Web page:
Drones, smartphones used to map El Nino flooding

LONG BEACH, Calif. -- Forget about selfies. In California, residents are using smartphones and drones to document the coastline's changing face.

See Full Article

Starting this month, The Nature Conservancy is asking tech junkies to capture the flooding and coastal erosion that come with El Nino, a weather pattern that's bringing California its wettest winter in years - and all in the name of science.

The idea is that crowd-sourced, geotagged images of storm surges and flooded beaches will give scientists a brief window into what the future holds as sea levels rise from global warming, a sort of a crystal ball for climate change.

Images from the latest drones, which can produce high-resolution 3D maps, will be particularly useful and will help scientists determine if predictive models about coastal flooding are accurate, said Matt Merrifield, the organization's chief technology officer.

"We use these projected models and they don't quite look right, but we're lacking any empirical evidence," he said. "This is essentially a way of 'ground truthing' those models."

Experts on climate change agreed that El Nino-fueled storms offer a sneak peak of the future and said the project was a novel way to raise public awareness. Because of its crowd-sourced nature, however, they cautioned the experiment might not yield all the results organizers hoped for, although any additional information is useful.

"It's not the answer, but it's a part of the answer," said Lesley Ewing, senior coastal engineer with the California Coastal Commission. "It's a piece of the puzzle."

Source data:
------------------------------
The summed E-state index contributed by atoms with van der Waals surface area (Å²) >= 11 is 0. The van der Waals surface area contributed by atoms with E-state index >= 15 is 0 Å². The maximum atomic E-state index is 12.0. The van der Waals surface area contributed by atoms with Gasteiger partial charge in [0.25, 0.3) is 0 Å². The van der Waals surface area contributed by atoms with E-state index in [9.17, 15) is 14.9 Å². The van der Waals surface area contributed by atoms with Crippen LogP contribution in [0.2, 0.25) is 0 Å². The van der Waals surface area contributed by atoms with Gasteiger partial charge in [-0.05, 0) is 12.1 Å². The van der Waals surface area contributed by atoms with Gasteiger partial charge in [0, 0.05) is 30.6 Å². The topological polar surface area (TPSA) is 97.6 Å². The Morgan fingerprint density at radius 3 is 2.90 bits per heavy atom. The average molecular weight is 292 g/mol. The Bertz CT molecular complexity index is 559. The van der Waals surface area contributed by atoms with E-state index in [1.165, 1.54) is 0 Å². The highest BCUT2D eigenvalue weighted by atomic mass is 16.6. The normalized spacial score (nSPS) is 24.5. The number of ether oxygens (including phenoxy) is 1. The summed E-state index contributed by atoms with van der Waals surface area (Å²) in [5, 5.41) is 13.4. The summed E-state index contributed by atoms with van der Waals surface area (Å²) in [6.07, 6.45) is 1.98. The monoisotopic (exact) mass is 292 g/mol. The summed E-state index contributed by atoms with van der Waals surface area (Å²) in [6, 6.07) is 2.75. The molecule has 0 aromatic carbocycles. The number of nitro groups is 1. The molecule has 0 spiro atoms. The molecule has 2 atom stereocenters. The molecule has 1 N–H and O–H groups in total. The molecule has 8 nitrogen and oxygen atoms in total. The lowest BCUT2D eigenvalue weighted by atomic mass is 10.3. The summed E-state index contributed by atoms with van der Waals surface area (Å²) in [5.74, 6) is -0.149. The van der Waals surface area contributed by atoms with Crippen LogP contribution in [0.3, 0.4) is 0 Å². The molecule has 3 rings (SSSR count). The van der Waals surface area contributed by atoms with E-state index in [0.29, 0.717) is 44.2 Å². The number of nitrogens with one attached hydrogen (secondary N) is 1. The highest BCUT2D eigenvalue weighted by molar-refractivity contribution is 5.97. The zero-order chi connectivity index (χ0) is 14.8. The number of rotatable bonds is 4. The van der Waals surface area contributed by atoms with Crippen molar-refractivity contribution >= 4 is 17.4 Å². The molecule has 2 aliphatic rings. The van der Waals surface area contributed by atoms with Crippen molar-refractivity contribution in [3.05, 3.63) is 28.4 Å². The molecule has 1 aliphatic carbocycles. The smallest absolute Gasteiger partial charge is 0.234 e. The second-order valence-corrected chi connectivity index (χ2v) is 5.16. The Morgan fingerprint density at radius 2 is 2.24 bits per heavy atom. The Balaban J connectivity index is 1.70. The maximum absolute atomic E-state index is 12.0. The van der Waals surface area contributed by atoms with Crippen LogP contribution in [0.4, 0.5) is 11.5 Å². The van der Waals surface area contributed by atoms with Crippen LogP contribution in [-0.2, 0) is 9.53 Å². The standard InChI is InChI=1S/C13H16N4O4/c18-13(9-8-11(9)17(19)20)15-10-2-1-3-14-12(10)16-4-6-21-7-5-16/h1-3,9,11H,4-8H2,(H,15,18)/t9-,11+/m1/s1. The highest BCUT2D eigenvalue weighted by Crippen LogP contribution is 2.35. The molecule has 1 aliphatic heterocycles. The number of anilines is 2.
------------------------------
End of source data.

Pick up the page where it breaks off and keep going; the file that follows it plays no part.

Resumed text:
In California, nearly a half-million people, US$100 billion in property and critical infrastructure such as schools, power plants and highways will be at risk of inundation during a major storm if sea level rises another 1.4 metres - a figure that could become a reality by 2100, according to a 2009 Pacific Institute study commissioned by three state agencies.

Beaches that Californians take for granted will become much smaller or disappear altogether and El Nino-fueled storms will have a similar effect, if only temporarily, said William Patzert, a climatologist for NASA's Jet Propulsion Laboratory.

"When you get big winter storm surge like they want to document, you tend to lose a lot of beach," he said. "In a way, it's like doing a documentary on the future. It'll show you what your beaches will look like in 100 years."

What the mapping won't be able to predict is exactly which beaches will disappear and which bluffs will crumble - all things that will affect how flooding impacts coastal populations, said Ewing, the California Coastal Commission engineer.

"We're not going to capture that change," she said. "We're going to capture where the water could go to with this current landscape and that's still a very important thing to understand because it gets at those hot spots."

So far, project organizers aren't giving assignments to participants, although they may send out specific requests as the winter unfolds, said Merrifield.

If users wind up mapping real-time flooding events along 10 or 15 per cent of California's 1,351-kilometre-long coastline the project will be a success, he said. A realistic goal is a "curated selection" of 3D maps showing flooding up and down the coast at different dates and times.

The Nature Conservancy has partnered with a San Francisco-area startup called DroneDeploy that will provide a free app to drone owners for consistency. The app will provide automated flight patterns at the touch of a screen while cloud-based technology will make managing so much data feasible, said Ian Smith, a business developer for the company.

Trent Lukaczyk heard about the experiment from a posting in a Facebook group dedicated to drone enthusiasts. For the aerospace engineer, who has already used drones to map coral reefs in American Samoa, the volunteer work was appealing.

"It's a really exciting application. It's not just something to take a selfie with," he said, before heading out to collect images of beach erosion after a storm in Pacifica, California.